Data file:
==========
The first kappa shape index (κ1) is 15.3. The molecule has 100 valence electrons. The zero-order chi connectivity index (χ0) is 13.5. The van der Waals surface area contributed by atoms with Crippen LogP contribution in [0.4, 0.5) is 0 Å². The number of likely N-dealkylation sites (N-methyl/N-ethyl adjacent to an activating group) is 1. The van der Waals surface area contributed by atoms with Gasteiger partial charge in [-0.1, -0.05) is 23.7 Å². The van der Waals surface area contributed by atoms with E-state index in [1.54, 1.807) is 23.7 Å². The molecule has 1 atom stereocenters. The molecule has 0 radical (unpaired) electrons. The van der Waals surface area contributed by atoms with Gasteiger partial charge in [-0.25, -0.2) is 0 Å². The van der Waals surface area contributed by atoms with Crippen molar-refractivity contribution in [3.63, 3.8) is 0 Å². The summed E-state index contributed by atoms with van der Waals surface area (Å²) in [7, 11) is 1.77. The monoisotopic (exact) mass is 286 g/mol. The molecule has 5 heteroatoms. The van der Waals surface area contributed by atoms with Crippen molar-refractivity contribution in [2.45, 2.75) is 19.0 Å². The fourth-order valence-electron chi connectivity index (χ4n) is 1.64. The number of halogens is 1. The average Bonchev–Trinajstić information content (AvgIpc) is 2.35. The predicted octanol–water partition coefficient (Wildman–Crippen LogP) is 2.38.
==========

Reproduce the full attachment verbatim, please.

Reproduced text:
The first kappa shape index (κ1) is 15.3. The molecule has 100 valence electrons. The zero-order chi connectivity index (χ0) is 13.5. The van der Waals surface area contributed by atoms with Crippen LogP contribution in [0.4, 0.5) is 0 Å². The number of likely N-dealkylation sites (N-methyl/N-ethyl adjacent to an activating group) is 1. The van der Waals surface area contributed by atoms with Gasteiger partial charge in [-0.1, -0.05) is 23.7 Å². The van der Waals surface area contributed by atoms with E-state index in [1.54, 1.807) is 23.7 Å². The molecule has 1 atom stereocenters. The molecule has 0 radical (unpaired) electrons. The van der Waals surface area contributed by atoms with Gasteiger partial charge in [-0.25, -0.2) is 0 Å². The van der Waals surface area contributed by atoms with Crippen molar-refractivity contribution in [3.63, 3.8) is 0 Å². The summed E-state index contributed by atoms with van der Waals surface area (Å²) in [7, 11) is 1.77. The monoisotopic (exact) mass is 286 g/mol. The molecule has 5 heteroatoms. The van der Waals surface area contributed by atoms with Crippen molar-refractivity contribution in [2.45, 2.75) is 19.0 Å². The fourth-order valence-electron chi connectivity index (χ4n) is 1.64. The number of halogens is 1. The average Bonchev–Trinajstić information content (AvgIpc) is 2.35. The predicted octanol–water partition coefficient (Wildman–Crippen LogP) is 2.38.